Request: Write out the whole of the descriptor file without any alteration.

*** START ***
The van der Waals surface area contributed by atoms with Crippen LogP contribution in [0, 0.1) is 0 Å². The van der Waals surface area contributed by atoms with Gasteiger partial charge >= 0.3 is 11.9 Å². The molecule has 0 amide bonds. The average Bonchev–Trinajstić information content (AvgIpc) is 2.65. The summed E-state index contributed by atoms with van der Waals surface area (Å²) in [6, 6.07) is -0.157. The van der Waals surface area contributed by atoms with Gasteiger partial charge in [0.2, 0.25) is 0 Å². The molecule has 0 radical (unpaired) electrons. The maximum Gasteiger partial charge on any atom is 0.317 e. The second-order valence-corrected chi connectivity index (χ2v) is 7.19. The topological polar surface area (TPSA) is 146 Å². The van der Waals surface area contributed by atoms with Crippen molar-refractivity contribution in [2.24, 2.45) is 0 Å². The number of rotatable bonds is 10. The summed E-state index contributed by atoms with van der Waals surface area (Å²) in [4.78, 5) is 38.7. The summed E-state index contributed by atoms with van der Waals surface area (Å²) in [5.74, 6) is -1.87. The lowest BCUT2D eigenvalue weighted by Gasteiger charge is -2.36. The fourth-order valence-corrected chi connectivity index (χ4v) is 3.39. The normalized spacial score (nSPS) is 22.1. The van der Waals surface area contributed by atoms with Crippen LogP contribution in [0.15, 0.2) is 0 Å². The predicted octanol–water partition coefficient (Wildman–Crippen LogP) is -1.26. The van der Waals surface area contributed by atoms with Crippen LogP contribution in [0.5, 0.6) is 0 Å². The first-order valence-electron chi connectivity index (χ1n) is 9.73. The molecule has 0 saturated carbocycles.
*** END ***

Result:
The van der Waals surface area contributed by atoms with Crippen LogP contribution in [0, 0.1) is 0 Å². The van der Waals surface area contributed by atoms with Gasteiger partial charge >= 0.3 is 11.9 Å². The molecule has 0 amide bonds. The average Bonchev–Trinajstić information content (AvgIpc) is 2.65. The summed E-state index contributed by atoms with van der Waals surface area (Å²) in [6, 6.07) is -0.157. The van der Waals surface area contributed by atoms with Gasteiger partial charge in [0.2, 0.25) is 0 Å². The molecule has 0 radical (unpaired) electrons. The maximum Gasteiger partial charge on any atom is 0.317 e. The second-order valence-corrected chi connectivity index (χ2v) is 7.19. The topological polar surface area (TPSA) is 146 Å². The van der Waals surface area contributed by atoms with Crippen molar-refractivity contribution in [2.24, 2.45) is 0 Å². The number of rotatable bonds is 10. The summed E-state index contributed by atoms with van der Waals surface area (Å²) in [4.78, 5) is 38.7. The summed E-state index contributed by atoms with van der Waals surface area (Å²) in [5.74, 6) is -1.87. The lowest BCUT2D eigenvalue weighted by Gasteiger charge is -2.36. The fourth-order valence-corrected chi connectivity index (χ4v) is 3.39. The normalized spacial score (nSPS) is 22.1. The van der Waals surface area contributed by atoms with Crippen LogP contribution in [0.15, 0.2) is 0 Å². The predicted octanol–water partition coefficient (Wildman–Crippen LogP) is -1.26. The van der Waals surface area contributed by atoms with Crippen LogP contribution in [0.5, 0.6) is 0 Å². The first-order valence-electron chi connectivity index (χ1n) is 9.73. The molecule has 0 saturated carbocycles.